Capusta (Hungarian Cabbage Noodles) – 20/67

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A couple years ago I hosted a dinner party where everyone made something that represented their heritage. It was a small group of us, but I was nervous that I was going to be seriously out-cooked. I mean, of Indian, Brazilian, Californian (it was a bit of a stretch but we let it slide (she made beet salad)), and Eastern European, I don’t think my Ashkenazi ancestors are the stand-out culinarians. My offering to the evening was my grandma’s Hungarian capusta, which literally translates to cabbage. And the dish itself is really just cooked green cabbage and egg noodles. With salt and pepper. And a little fat. That is literally it. It’s the most humblest, cheapest, simplest of dishes, yet it is so much greater than the sum of its parts. It’s shockingly good. At that dinner party, everyone kept asking me what could possibly be in this delicious dish. They were amazed to learn it was literally just noodles and cabbage.

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This is the dish we would always look forward to at holiday dinners. My grandma always had leftovers pre-packed for us before the meal so we wouldn’t feel like we needed to hold back at dinner. She said in the notes for this recipe that this dish is a traditional peasant food but now has become a treat because, even though it’s so easy, it’s a little time-intensive. Each batch of cabbage has to be browned fully. It also makes your kitchen smell a little cabbagey for the rest of the day. But, I promise you, these are small trade-offs for the final product. (She would also make pounds and pounds of it at a time — it’s much more doable with a single cabbage-worth.)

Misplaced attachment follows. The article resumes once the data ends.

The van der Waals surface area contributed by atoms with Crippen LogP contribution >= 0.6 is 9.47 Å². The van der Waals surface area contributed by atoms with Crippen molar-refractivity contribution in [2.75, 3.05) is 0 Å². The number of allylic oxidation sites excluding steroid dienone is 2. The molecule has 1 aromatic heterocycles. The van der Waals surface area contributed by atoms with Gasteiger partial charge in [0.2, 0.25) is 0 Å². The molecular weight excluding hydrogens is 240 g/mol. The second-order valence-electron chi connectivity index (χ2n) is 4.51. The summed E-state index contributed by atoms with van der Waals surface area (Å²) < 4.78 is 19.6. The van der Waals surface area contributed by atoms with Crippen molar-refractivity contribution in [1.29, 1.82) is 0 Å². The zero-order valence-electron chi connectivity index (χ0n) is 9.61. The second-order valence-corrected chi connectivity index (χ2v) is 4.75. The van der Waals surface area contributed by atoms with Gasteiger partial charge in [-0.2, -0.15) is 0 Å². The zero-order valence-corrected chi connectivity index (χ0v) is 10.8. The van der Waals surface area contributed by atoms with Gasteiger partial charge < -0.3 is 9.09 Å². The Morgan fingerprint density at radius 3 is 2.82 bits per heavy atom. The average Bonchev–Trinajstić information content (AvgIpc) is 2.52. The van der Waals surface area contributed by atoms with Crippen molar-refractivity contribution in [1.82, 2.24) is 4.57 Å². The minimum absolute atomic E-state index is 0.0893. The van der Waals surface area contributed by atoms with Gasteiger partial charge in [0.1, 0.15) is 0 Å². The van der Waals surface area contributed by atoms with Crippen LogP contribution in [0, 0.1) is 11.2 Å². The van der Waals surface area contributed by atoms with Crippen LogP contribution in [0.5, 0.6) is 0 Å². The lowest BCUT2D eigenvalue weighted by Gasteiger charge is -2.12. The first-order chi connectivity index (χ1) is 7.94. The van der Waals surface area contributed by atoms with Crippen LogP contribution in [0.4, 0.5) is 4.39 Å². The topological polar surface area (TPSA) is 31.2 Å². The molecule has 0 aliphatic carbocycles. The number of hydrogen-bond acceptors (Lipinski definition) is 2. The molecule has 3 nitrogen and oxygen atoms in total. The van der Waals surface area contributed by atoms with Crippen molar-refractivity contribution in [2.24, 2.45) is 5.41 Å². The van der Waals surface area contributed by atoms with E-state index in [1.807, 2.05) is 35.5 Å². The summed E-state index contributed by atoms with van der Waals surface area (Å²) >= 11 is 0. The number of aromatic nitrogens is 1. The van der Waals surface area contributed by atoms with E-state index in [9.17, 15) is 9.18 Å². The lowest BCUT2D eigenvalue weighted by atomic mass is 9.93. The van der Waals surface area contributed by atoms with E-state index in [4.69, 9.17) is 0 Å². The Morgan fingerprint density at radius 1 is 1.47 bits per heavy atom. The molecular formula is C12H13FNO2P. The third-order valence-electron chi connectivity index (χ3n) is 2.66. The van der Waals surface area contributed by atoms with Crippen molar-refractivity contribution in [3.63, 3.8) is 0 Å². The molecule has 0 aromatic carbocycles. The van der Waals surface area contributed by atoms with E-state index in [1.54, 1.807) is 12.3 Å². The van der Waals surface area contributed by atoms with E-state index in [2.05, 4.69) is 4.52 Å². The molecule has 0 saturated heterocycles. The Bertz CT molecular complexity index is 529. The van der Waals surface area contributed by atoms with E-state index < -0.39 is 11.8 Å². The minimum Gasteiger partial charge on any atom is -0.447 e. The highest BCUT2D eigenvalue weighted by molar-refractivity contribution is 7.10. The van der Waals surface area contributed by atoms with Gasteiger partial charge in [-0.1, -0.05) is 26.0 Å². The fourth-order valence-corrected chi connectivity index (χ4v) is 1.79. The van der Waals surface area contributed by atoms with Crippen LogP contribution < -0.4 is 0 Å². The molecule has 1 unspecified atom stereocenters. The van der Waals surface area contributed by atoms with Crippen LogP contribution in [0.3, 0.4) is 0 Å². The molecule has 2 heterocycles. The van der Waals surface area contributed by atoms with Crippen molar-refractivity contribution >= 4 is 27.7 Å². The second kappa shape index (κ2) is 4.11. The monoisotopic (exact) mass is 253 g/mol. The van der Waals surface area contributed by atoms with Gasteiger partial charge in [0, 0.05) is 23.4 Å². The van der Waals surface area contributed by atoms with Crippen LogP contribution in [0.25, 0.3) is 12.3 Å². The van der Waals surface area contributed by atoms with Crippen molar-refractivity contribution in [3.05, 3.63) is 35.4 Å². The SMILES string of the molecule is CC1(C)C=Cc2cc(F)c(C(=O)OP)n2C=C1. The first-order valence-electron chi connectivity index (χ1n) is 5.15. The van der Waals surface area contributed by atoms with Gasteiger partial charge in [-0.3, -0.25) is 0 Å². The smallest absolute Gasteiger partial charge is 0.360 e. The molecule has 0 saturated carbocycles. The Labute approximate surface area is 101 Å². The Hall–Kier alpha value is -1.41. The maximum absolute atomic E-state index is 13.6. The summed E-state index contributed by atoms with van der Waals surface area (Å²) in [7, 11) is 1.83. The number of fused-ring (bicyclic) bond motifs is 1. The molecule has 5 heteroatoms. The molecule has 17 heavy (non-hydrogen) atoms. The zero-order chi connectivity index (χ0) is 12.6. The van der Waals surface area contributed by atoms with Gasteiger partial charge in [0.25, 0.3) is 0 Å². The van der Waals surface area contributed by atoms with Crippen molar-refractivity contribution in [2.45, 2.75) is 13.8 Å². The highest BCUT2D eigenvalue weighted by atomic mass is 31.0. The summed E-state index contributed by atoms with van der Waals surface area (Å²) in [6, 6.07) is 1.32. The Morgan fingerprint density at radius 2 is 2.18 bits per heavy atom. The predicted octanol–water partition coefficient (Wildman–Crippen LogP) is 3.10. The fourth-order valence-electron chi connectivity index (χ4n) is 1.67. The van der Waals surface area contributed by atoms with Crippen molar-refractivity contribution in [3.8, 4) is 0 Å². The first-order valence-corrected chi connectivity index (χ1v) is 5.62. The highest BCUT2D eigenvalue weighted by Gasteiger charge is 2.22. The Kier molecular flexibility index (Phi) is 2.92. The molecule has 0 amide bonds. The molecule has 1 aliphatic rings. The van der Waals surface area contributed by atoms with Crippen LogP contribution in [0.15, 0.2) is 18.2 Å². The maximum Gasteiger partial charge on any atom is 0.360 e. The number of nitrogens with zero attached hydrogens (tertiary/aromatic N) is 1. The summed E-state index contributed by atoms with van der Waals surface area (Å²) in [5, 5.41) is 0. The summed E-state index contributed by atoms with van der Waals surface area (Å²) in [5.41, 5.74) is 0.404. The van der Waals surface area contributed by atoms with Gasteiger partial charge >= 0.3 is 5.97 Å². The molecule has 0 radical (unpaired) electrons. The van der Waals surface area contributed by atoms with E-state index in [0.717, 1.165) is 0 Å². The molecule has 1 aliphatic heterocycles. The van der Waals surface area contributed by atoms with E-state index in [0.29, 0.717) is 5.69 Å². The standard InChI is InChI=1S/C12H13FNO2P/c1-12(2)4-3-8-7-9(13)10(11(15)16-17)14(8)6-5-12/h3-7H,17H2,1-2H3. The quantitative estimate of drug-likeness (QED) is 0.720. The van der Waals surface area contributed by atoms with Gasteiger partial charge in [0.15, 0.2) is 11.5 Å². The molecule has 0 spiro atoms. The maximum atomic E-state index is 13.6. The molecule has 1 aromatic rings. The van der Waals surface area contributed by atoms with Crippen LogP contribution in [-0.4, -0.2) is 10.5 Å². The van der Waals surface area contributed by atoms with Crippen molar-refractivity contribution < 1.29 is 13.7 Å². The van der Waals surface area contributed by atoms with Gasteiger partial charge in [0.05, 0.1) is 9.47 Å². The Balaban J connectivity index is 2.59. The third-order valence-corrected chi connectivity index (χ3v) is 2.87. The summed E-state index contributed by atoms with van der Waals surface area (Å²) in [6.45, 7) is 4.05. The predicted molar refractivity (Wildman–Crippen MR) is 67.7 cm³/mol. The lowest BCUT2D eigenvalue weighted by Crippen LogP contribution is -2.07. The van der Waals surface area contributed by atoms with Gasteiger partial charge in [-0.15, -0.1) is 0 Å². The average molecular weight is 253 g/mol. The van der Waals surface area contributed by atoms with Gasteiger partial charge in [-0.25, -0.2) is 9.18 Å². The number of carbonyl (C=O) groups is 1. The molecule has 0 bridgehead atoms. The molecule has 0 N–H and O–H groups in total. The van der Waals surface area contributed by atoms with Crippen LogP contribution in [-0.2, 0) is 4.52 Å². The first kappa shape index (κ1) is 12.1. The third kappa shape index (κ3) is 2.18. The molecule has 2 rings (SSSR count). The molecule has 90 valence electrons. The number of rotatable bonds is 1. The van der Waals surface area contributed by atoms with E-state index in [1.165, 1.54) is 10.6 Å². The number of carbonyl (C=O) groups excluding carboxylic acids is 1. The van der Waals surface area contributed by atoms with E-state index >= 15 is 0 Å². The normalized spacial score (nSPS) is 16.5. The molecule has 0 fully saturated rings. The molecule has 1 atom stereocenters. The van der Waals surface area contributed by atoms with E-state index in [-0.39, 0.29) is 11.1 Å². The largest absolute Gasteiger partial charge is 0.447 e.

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So when I found myself with friends coming over for dinner recently and a giant CSA cabbage taking up space in the fridge, I decided to make capusta. I was afraid it was not as fitting at a summer potluck than on a Rosh Hashanah spread, but it worked just the same. From humble roots to star of the holiday table to a new potluck go-to, here we are.

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Capusta 

from my giant-hearted Grandma Evy, who has made this one of her specialties, even though it comes more directly from my grandpa’s lineage

1 head green cabbage
1 bag medium-wide egg noodles (I used extra wide because that’s all the store had)
Salt and pepper
butter/margarine/olive oil